Example of a modern cartoon. The text was excerpted by cartoonist Greg Williams from the Wikipedia article on Dr. Seuss.
A cartoon is a type of illustration, sometimes animated, typically in a non-realistic or semi-realistic style. The specific meaning has evolved over time, but the modern usage usually refers to either: an image or series of images intended for satire, caricature, or humor; or a motion picture that relies on a sequence of illustrations for its animation. Someone who creates cartoons in the first sense is called a cartoonist, and in the second sense they are usually called an animator.
The concept originated in the Middle Ages, and first described a preparatory drawing for a piece of art, such as a painting, fresco, tapestry, or stained glass window. In the 19th century, beginning in Punch magazine in 1843, cartoon came to refer – ironically at first – to humorous illustrations in magazines and newspapers. Then it also was used for political cartoons and comic strips. When the medium developed, in the early 20th century, it began to refer to animated films which resembled print cartoons. (Full article...)
"A Rugrats Chanukah" is a special episode of Nickelodeon's animated television series Rugrats. The first episode of the show's fourth season, it tells the story of the Jewish holiday Chanukah through the eyes of the Rugrats, who imagine themselves as the main characters. The idea of a Rugrats Chanukah special was pitched by Nickelodeon executives in 1992, but the concept was revised and became the 1995 special, "A Rugrats Passover". After production of the Passover episode wrapped, the crew returned to the Chanukah idea. Nickelodeon broadcast "A Rugrats Chanukah" on December 4, 1996; the episode received a Nielsen rating of 7.9 and positive reviews from television critics. Along with other Rugrats episodes featuring Grandpa Boris and his wife, the special attracted controversy when the Anti-Defamation League compared the character designs to anti-Semitic drawings from a 1930s Nazi newspaper.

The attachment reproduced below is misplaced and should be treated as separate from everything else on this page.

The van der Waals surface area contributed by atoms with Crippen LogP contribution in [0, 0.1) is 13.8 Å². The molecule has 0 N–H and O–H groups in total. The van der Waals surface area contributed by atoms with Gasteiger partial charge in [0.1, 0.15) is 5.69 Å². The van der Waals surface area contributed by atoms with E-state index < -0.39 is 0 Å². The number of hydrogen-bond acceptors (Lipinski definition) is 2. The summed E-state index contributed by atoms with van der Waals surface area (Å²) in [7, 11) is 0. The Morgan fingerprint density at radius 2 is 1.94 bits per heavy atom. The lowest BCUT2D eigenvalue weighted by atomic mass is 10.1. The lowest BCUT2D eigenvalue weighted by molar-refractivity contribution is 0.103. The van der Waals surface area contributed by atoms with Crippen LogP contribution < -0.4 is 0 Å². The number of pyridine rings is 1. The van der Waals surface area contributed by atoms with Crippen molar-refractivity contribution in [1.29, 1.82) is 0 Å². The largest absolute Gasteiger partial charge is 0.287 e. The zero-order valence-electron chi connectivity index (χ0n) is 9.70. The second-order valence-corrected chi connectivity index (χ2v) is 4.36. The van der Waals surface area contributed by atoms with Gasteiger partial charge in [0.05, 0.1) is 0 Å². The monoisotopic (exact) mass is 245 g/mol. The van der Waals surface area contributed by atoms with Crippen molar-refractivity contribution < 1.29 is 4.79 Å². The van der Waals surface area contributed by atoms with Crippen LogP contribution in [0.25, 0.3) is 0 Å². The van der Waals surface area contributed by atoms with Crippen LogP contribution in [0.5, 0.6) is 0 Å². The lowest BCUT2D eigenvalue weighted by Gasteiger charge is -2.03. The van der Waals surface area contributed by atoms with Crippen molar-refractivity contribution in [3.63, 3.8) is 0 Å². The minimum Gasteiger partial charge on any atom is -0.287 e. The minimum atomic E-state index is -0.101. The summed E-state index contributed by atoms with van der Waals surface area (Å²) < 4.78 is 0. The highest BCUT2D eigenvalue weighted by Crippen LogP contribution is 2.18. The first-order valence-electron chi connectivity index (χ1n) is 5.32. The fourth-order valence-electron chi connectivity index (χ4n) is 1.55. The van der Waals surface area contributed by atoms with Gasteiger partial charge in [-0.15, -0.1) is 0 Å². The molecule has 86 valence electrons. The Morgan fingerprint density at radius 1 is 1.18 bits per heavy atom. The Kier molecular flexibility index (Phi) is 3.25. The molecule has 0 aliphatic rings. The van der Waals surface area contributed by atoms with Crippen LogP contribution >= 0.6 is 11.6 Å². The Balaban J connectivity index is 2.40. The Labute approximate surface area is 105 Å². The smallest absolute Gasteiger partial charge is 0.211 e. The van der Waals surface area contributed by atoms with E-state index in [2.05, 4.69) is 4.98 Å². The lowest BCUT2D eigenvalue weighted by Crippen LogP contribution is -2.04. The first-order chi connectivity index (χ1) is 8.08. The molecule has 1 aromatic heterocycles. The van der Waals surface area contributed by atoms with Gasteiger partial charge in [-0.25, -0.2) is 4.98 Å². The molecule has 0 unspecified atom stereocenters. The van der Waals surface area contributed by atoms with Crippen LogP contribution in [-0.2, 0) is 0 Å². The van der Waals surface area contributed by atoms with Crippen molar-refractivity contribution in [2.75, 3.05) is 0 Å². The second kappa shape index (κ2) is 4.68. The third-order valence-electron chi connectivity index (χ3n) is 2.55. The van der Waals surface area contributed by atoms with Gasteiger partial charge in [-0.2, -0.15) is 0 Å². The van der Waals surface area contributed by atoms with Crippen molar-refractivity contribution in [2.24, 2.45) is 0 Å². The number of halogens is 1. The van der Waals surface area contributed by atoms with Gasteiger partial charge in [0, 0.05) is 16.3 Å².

Anarky is a fictional character in the DC ComicsUniverse. Co-created by Alan Grant and Norm Breyfogle, he first appeared in Detective Comics #608 (November 1989) as an adversary of Batman. Stories revolving around Anarky often focus on political and philosophical themes. Named after the philosophy of anarchism, the primary philosophical element that has underscored the character's appearances has been anti-statism. With Grant's transition to the philosophy of Neo-Tech, Anarky was transformed from a vehicle for socialist and populist philosophy, to rationalist, atheist, and free market based thought. Inspired by multiple sources, early stories to feature the character often included homages to political and philosophical books. The creation of the character was also partially influenced by Alan Moore's character "V" from V for Vendetta. Originally intended to only be used in the debut story in which he appeared, positive reception by readers and his editor convinced Grant to continue using Anarky as a recurring character throughout the early 90s. This popular acclaim culminated, however, in a financially and critically unsuccessful ongoing solo series. The 1999 Anarky series, in which even Alan Grant has expressed his distaste, was quickly canceled after eight issues.
There were 61 episodes of Avatar: The Last Airbender, an Emmy Award-winning American animated television series written and created by Michael Dante DiMartino(pictured) and Bryan Konietzko. It first aired on February 21, 2005 with a one-hour series premiere and concluded its run with a two-hour TV movie on July 19, 2008. The Avatar franchise refers to each season as a "Book", in which each episode is referred to as a "chapter". Each "Book" takes its name from one of the elements that the protagonist must master: Water, Earth, and Fire. The show's first two seasons each consisted of 20 episodes, while the third season had 21. In addition to the three seasons, there were two recap episodes and three "shorts". The first recap summarized the first eighteen episodes while the second summarized season two. The first self-parody was released via an online flash game. The second and third were released with the Complete Second Season Box Set DVD. The entire series has been released on DVD in both Region One and Region Two.
I was taking animation and illustration and I was just a huge fan of the show and I knew the show was going to be something big. However, I never thought it would last this long, but I wanted to be part of it. I really thought that it was something that could last maybe one or two or years or so and I took a few animation tests but I failed the first group and so I asked them what was right and wrong about it and I followed directions and gave it to them within 48 hours and they hired me.